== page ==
You've got to admire the chutzpah of New Zealand's shadow assistant minister for health Shane Reti in taking new minister for health David Clark to task over his alleged mishandling of the National Oracle Solution program, what with him only having been in the job for less than six months and the project having limped along for close to six years.
Whether it's chuztpah or more front than Myers, Dr Reti is claiming that the project, which promises to streamline financial management, business intelligence and the supply chain for district health boards, including a single catalogue of medicines and medical devices, is alternatively “failing” and “going off the rails”.
Pathology and its place in the public domain was the big topic of discussion this week as things started to heat up in the My Health Record stakes. On Monday we reported that we reported that Canberra Hospital was set to begin uploading pathology and diagnostic imaging reports to the system in May, joining NSW and the NT in contributing data from the public sector.
ACT is doing it slightly differently from the others in that it's using the capabilities of Orion Health's Rhapsody integration engine rather than the HIPS middleware developed a few years back by Adelaide firm Chamonix or the HealtheNet system that NSW uses for a number of clinical purposes.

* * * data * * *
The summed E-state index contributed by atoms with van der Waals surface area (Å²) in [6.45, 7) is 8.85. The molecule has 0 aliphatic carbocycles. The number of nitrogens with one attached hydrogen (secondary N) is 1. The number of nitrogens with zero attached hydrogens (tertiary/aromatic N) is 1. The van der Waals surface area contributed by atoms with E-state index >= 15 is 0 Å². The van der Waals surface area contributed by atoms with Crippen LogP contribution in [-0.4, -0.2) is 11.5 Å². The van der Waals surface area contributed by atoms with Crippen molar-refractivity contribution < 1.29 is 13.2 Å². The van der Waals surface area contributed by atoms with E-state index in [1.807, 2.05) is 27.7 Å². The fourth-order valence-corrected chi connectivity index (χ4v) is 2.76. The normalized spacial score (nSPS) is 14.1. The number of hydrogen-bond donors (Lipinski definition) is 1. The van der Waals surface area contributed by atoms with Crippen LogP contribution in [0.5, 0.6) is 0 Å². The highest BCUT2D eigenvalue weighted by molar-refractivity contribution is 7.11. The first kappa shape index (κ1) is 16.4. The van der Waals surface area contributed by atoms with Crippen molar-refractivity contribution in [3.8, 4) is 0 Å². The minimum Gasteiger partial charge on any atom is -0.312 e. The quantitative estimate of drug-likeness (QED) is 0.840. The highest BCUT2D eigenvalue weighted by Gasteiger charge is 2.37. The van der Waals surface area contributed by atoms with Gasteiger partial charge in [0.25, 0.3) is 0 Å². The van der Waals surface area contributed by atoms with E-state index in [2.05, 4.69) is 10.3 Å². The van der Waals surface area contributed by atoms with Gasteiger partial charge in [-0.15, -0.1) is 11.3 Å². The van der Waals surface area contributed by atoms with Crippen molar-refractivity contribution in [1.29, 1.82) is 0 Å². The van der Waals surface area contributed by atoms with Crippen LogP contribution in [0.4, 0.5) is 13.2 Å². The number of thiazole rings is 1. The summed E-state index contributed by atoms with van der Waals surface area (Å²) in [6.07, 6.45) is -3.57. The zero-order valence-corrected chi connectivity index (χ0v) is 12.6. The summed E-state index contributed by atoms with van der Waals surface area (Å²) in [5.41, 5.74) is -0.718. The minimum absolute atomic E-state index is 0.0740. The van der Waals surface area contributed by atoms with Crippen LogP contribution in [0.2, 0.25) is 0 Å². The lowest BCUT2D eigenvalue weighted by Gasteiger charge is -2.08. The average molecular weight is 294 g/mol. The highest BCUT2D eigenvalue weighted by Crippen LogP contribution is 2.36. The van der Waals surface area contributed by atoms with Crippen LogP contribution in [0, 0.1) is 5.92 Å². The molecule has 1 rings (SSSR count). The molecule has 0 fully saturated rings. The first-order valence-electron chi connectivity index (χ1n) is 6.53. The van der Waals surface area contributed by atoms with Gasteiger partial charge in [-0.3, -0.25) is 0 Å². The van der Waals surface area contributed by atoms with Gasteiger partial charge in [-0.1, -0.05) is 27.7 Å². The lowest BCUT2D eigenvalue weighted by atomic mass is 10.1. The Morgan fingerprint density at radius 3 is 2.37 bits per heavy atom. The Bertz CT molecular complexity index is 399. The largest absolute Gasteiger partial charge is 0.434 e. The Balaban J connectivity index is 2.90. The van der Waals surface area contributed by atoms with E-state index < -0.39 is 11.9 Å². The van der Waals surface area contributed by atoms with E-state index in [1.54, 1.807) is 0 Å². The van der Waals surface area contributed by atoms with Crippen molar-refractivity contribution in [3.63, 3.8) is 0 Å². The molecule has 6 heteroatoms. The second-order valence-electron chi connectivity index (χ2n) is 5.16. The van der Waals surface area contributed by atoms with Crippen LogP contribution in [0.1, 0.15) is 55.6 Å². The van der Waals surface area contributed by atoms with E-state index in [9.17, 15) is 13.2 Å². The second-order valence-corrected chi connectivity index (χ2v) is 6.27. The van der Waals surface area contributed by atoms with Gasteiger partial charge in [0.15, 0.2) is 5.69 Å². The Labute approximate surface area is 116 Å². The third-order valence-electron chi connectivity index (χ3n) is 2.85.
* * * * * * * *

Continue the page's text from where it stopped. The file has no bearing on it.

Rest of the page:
It probably comes as no surprise that our two most popular stories this week both concern nefarious goings on in the darker recesses of our networked world, but apart from them both involving thankfully unsuccessful attempts by hackers to gain unauthorised access to our healthcare systems, what they both have in common is an unfortunate lack of transparency about what really went on.
On Wednesday, we revealed that Western Health, which runs the Sunshine, Footscray and Williamstown hospitals in Melbourne's west, had been subject to an attack from the WannaCry ransomware cryptoworm that caused such havoc for the NHS last year and disrupted the basic operation of about a third of the UK's hospitals for days.